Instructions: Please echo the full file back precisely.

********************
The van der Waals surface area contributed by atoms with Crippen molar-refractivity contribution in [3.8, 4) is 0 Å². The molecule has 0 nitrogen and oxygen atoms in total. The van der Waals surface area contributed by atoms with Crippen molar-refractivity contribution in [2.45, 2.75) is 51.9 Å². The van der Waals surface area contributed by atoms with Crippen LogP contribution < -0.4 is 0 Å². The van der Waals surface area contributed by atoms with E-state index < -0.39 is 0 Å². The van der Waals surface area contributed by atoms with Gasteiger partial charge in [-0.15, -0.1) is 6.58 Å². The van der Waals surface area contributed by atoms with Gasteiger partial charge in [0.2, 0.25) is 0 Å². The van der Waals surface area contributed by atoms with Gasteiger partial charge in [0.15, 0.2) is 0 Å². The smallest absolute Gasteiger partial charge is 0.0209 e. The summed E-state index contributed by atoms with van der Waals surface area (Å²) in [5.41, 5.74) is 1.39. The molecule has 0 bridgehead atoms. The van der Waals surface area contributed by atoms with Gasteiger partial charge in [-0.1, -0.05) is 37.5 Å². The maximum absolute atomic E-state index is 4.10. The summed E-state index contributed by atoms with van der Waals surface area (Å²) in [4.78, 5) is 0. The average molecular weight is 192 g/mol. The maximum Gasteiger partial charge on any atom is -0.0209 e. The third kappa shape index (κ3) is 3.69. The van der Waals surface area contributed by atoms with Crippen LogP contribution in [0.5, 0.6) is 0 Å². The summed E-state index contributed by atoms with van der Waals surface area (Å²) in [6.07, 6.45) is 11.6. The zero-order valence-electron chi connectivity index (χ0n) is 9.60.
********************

The van der Waals surface area contributed by atoms with Crippen molar-refractivity contribution in [3.8, 4) is 0 Å². The molecule has 0 nitrogen and oxygen atoms in total. The van der Waals surface area contributed by atoms with Crippen molar-refractivity contribution in [2.45, 2.75) is 51.9 Å². The van der Waals surface area contributed by atoms with Crippen LogP contribution < -0.4 is 0 Å². The van der Waals surface area contributed by atoms with E-state index < -0.39 is 0 Å². The van der Waals surface area contributed by atoms with Gasteiger partial charge in [-0.15, -0.1) is 6.58 Å². The van der Waals surface area contributed by atoms with Gasteiger partial charge in [0.2, 0.25) is 0 Å². The van der Waals surface area contributed by atoms with Gasteiger partial charge in [0.15, 0.2) is 0 Å². The smallest absolute Gasteiger partial charge is 0.0209 e. The summed E-state index contributed by atoms with van der Waals surface area (Å²) in [5.41, 5.74) is 1.39. The molecule has 0 bridgehead atoms. The van der Waals surface area contributed by atoms with Gasteiger partial charge in [-0.1, -0.05) is 37.5 Å². The maximum absolute atomic E-state index is 4.10. The summed E-state index contributed by atoms with van der Waals surface area (Å²) in [4.78, 5) is 0. The average molecular weight is 192 g/mol. The maximum Gasteiger partial charge on any atom is -0.0209 e. The third kappa shape index (κ3) is 3.69. The van der Waals surface area contributed by atoms with Crippen LogP contribution in [0.5, 0.6) is 0 Å². The summed E-state index contributed by atoms with van der Waals surface area (Å²) in [6.07, 6.45) is 11.6. The zero-order valence-electron chi connectivity index (χ0n) is 9.60.